Google AdWords Case Is Sadly Funny
Here’s the understatement of the week: "This wasn’t the best-argued case of the day." New York Law School professor James Grimmelmann was referring to the resurrection of computer repair company Rescuecomm’s lawsuit against Google, which was dismissed in 2006, but is now up for review by a federal appeals court.
One can imagine the judges sliding spectacles to the ends of their noses, stretching out papers to arm’s length and squinting, before trying to decide if they buy the argument that there is "no next to" on the Internet, and whether a search engine results page is more akin to a store shelf, directory assistance, a pharmacy, or a vending machine.
This is one of a number of important cases across the country as the legal system tries to hammer out what is and isn’t acceptable in the digital 21st Century. Some offline analogies might not fly in the online world, however. Those that don’t fly in this case are offered first by Rescucomm’s attorney, and then by judges who seem to have relative difficulty grasping the concepts behind search marketing.
Give them a break; it’s been a long time since they took their LSATs.
Rescuecomm’s case revolves around the not-so-simple question of whether bidding on trademark keywords is considered a use in commerce, thus violating trademark law. Rescuecomm’s (previous) argument echoed other complaints from Geico and American Airlines that competing businesses should not be allowed to target their trademarks in sponsored search ads. Yahoo and MSN, fearing litigation, discontinued the practice.
Rescuecomm’s other argument though, is that when people search for a company name, they only want content from that company, not paid content from competitors or any other organization that might be targeting that keyword (like non-profits, critics, or news agencies). Google argued that it was improper to demand that all roads lead to Rescuecomm.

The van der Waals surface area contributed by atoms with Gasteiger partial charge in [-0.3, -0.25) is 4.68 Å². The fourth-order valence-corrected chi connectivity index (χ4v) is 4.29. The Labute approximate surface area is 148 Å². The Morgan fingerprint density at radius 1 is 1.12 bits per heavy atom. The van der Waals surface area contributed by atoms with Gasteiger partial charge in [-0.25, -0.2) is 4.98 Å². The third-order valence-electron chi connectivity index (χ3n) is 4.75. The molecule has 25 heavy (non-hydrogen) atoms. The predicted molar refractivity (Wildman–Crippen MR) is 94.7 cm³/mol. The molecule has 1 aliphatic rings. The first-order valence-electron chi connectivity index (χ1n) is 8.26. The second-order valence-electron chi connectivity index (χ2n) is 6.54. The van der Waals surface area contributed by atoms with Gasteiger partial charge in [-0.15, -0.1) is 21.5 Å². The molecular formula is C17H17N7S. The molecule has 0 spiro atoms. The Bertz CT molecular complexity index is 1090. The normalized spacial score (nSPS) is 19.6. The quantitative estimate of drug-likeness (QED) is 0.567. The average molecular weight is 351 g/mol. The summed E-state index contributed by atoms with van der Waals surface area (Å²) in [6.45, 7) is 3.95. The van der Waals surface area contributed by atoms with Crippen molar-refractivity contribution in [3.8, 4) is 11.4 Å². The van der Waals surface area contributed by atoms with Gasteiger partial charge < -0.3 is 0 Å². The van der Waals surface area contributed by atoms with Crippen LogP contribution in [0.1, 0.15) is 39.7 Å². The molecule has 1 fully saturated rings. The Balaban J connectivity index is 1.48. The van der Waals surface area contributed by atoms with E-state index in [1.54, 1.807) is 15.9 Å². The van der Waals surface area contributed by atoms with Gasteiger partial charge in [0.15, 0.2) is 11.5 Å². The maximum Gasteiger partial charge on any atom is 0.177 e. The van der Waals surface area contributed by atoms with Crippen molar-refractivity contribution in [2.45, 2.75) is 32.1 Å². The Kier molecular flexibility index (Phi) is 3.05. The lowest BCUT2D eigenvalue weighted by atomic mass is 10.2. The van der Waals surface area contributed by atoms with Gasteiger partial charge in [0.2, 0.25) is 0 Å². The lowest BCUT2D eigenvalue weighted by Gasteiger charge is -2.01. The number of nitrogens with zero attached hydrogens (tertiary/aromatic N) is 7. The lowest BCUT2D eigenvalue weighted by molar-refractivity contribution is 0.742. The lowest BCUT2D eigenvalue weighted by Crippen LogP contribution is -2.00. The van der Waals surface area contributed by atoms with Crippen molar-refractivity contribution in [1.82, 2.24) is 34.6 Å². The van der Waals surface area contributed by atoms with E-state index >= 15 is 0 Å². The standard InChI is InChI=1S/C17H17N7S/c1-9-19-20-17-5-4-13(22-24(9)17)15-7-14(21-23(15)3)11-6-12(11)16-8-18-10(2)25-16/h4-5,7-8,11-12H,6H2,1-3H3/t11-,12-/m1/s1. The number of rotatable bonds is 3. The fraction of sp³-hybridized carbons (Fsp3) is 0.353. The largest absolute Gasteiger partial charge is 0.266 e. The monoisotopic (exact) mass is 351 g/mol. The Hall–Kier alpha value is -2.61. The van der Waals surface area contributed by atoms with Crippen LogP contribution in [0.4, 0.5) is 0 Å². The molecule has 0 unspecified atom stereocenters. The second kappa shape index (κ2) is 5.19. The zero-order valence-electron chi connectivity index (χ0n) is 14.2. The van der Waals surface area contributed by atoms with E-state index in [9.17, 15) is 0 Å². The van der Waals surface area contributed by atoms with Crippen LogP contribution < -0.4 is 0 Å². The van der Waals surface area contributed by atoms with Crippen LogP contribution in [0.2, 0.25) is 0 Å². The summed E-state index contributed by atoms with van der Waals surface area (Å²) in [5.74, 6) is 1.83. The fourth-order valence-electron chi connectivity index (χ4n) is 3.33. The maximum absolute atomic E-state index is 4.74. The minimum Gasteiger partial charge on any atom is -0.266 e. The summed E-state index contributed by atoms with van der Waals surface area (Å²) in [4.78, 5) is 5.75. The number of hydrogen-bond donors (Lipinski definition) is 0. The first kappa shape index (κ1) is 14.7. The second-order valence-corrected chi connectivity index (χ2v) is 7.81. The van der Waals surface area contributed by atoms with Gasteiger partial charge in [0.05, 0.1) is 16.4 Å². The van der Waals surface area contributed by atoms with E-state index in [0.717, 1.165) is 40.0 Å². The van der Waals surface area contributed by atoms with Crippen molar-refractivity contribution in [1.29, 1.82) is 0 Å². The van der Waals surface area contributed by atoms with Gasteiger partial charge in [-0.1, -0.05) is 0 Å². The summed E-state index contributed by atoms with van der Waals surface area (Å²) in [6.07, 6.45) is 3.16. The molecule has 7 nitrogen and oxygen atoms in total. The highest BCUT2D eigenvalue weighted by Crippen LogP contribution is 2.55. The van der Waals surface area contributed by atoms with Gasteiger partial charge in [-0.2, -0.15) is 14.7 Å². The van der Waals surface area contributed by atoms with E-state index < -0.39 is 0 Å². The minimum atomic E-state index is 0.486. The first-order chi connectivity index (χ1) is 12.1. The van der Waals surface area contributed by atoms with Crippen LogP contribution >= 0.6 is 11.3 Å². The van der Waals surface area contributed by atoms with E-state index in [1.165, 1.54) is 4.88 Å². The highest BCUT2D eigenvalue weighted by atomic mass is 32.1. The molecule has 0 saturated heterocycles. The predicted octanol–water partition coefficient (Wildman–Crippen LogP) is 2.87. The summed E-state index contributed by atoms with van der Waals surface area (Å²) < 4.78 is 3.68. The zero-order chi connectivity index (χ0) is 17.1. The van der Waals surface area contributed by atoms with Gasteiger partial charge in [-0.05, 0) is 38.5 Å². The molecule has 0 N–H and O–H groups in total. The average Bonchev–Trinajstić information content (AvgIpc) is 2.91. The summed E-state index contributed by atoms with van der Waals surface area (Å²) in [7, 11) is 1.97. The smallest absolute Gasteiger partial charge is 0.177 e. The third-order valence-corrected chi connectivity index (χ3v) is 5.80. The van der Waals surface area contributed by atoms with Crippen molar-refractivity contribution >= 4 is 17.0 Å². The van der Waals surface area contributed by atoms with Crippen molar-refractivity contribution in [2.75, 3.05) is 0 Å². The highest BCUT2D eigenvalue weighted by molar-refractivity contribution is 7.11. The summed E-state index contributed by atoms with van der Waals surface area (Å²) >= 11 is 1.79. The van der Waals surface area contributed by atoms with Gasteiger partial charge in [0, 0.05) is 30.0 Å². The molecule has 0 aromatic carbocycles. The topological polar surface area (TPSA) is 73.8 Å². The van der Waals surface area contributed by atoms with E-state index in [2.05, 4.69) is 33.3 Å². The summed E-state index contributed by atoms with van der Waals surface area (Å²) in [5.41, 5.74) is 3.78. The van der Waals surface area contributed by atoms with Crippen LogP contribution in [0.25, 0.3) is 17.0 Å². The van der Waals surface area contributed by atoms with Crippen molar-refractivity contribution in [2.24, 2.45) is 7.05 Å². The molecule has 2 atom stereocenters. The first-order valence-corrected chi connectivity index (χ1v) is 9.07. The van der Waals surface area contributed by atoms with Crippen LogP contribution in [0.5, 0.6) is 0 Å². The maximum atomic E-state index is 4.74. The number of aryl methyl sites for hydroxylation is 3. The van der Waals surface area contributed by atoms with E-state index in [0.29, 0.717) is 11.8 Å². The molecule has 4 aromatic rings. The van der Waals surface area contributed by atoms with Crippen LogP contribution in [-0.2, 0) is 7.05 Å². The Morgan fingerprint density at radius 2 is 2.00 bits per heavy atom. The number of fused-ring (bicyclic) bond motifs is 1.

In an "oral argument report," Grimmelmann says the judges joined Rescuecomm in theorizing and posing hypothetical situations, one of which involves futuristic machines that, if invented, would make as much sense as Universal Music Group’s latest argument that throwing away promotional CDs constitute "unauthorized distribution."
I’m putting that one on the board, too, as a contender for Not The Best-Argued Case of the Day.
The trump card in deciding whether or not the case can go to trial is whether there is potential for confusion between companies or products. This led the three-judge panel to discuss whether a sponsored ad appearing next to organic results was different from placing Pepsi next to Coke on the store shelf; or different from phoning directory assistance, asking for a company number and being given a competitor’s number instead; or different from if you asked the pharmacist for Advil and were given Aleve.
Grimmelmann’s account borders on hilarious. Here’s an excerpt:
[Judge Guido Calabresi asked] What if someone types in something at an automated drug counter and a box comes out, half Advil and half Aleve? The specific request, said [Google attorney Michael] Page, made the response an implied representation. Thus, Calabresi asked, [what] is the difference between that and Google? What would be difficult about saying, “These are some other things, not directly what you asked for?” Ah, Page replied, but that’s what we do with our “Sponsored Links” text. That’s when the trap snapped shut.
Hmmm. I know: What if I bought a box of Cheerios and there was Grapenuts inside? You know what Grapenuts does to my teeth? What if I confuse my Ex-Lax with my Viagra? Will I know if I’m coming or going?
Oh come on. It was wide open.
Unfortunately for everybody, this is kind of important. It seems unduly restrictive of not only speech but also of the free market to disallow competition (or competing viewpoints, if it helps solidify it for you) from appearing in the search results. What Rescuecomm and other companies want is not in the interests of protecting their trademark, but in eliminating Google’s ability and right to inform consumers of other options and opinions.
Fortunately though, this comedy of judicial errors doesn’t decide the case once and for all. It’s just a hearing to see if there’s merit to overturn a dismissal. If so, Rescucomm gets a trial and Google’s legal team gets another chance to destroy a specious argument.
If you think the judges had trouble with this one, just wait until they have to learn about meta tags and whether its legal to drop in your rival’s trademark in order to snag their organic traffic, too.